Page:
As Cuban said, "we have a lot of geeks and love tech." And as he knows well -- he once had a PlayStation and TV screen installed in each Maverick's home locker stall -- the league is full of players who grew up on video games.
"When I first came into the league, that's all we did. We played games," said O'Neal, who debuted in 1992. "I would go in a room during the playoffs, and there would be guys having Madden tournaments in the room. I don't know about baseball or hockey, I don't know what they do in their pastime, but I know a lot of the NBA players are big into games. Esports is part of the gaming industry, so I'm sure the guys that are invested are really, really into games."
O'Neal and Fox, who won three consecutive NBA championships together with the Lakers in the early 2000s, are among former players who have invested in esports. Fox and his group purchased Gravity Gaming's League of Legends Championship Series spot for a reported $1 million. Among current players, the Utah Jazz's Jonas Jerebko purchased Renegades, an esports franchise that previously held a team in League of Legends and at the time of the purchase in September 2016 had a team in Counter-Strike: Global Offensive, the two most popular games in esports.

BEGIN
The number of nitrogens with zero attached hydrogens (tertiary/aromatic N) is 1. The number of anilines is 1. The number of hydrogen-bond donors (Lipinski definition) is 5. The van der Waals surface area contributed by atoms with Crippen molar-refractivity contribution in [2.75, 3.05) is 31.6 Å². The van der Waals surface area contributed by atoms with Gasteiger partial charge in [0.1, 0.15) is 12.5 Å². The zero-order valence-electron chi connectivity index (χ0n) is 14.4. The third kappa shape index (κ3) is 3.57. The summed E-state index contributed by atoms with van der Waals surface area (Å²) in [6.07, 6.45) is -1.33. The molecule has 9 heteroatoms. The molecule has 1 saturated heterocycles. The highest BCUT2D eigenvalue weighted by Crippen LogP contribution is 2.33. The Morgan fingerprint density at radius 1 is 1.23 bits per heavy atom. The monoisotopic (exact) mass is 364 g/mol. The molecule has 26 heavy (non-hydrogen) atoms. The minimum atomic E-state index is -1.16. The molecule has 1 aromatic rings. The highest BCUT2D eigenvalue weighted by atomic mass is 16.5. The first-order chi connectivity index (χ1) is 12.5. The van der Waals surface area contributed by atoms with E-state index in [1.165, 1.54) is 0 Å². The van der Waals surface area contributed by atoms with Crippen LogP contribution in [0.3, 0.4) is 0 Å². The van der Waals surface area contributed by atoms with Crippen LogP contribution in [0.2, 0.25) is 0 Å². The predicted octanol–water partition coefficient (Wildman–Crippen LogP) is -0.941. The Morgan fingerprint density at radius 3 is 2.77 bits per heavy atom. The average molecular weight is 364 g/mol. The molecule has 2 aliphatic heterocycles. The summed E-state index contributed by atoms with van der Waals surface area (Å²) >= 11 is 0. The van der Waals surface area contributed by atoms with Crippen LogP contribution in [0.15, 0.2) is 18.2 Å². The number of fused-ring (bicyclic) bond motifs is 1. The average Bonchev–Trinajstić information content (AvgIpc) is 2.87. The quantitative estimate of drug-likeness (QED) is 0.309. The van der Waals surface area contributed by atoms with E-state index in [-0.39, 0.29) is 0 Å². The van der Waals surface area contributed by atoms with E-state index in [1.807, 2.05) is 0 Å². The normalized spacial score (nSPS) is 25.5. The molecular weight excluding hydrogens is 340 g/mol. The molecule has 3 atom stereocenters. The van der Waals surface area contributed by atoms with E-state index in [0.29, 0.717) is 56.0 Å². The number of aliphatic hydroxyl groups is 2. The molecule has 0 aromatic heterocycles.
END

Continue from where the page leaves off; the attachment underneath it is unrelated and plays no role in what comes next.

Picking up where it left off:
Boston's Gordon Hayward and Brooklyn's Jeremy Lin are avid gamers and esports enthusiasts, both doing previous advertising deals with IGN, Vici Gaming and HyperX, respectively. Now Fortnite is the latest video game to keep several NBA players, such as Minnesota's Karl-Anthony Towns, up all night. It could be another big esport in an already crowded field.
Silver said the NBA wasn't initially considering starting a league around its NBA 2K video game. But as he and Zelnick spoke more about a way for the NBA to enter the esports realm, the idea of an NBA 2K league grew more appealing.
It made sense for the NBA to promote the sport through its most popular video game. NBA 2K17 is the highest-rated annual sports game of the current console generation, selling nine million copies worldwide, with NBA 2K18 on pace to become the best-selling edition in franchise history, according to the NBA.
The NBA already has organizations that know how to run and operate teams as well as a model already in place for a league structure.